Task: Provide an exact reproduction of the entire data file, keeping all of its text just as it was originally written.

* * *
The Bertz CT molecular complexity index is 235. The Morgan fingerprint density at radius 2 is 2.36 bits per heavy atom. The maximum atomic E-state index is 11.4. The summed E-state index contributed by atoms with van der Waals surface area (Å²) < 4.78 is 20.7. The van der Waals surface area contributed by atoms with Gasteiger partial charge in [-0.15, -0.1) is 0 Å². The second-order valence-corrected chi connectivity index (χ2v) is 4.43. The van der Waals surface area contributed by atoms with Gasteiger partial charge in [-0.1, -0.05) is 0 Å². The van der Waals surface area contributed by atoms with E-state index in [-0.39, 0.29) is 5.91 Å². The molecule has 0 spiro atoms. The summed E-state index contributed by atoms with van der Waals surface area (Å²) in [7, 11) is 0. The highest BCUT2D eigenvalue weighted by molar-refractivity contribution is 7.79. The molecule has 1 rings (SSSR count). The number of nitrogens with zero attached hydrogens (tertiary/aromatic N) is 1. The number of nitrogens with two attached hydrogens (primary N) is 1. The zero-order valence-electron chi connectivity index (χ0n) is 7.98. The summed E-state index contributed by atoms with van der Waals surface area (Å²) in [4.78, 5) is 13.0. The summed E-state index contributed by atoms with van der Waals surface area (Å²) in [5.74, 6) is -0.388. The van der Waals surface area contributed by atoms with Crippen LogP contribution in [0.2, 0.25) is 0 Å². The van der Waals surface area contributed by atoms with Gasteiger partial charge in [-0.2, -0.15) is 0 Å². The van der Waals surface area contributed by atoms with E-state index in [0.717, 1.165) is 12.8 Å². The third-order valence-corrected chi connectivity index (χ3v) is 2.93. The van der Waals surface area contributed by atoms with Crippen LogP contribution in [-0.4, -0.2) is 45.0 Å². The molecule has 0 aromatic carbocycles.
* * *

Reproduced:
The Bertz CT molecular complexity index is 235. The Morgan fingerprint density at radius 2 is 2.36 bits per heavy atom. The maximum atomic E-state index is 11.4. The summed E-state index contributed by atoms with van der Waals surface area (Å²) < 4.78 is 20.7. The van der Waals surface area contributed by atoms with Gasteiger partial charge in [-0.15, -0.1) is 0 Å². The second-order valence-corrected chi connectivity index (χ2v) is 4.43. The van der Waals surface area contributed by atoms with Gasteiger partial charge in [-0.1, -0.05) is 0 Å². The van der Waals surface area contributed by atoms with E-state index in [-0.39, 0.29) is 5.91 Å². The molecule has 0 spiro atoms. The summed E-state index contributed by atoms with van der Waals surface area (Å²) in [7, 11) is 0. The highest BCUT2D eigenvalue weighted by molar-refractivity contribution is 7.79. The molecule has 1 rings (SSSR count). The number of nitrogens with zero attached hydrogens (tertiary/aromatic N) is 1. The number of nitrogens with two attached hydrogens (primary N) is 1. The zero-order valence-electron chi connectivity index (χ0n) is 7.98. The summed E-state index contributed by atoms with van der Waals surface area (Å²) in [4.78, 5) is 13.0. The summed E-state index contributed by atoms with van der Waals surface area (Å²) in [5.74, 6) is -0.388. The van der Waals surface area contributed by atoms with Crippen LogP contribution in [0.2, 0.25) is 0 Å². The van der Waals surface area contributed by atoms with Gasteiger partial charge in [-0.2, -0.15) is 0 Å². The van der Waals surface area contributed by atoms with E-state index in [0.717, 1.165) is 12.8 Å². The third-order valence-corrected chi connectivity index (χ3v) is 2.93. The van der Waals surface area contributed by atoms with Crippen LogP contribution in [-0.4, -0.2) is 45.0 Å². The molecule has 0 aromatic carbocycles.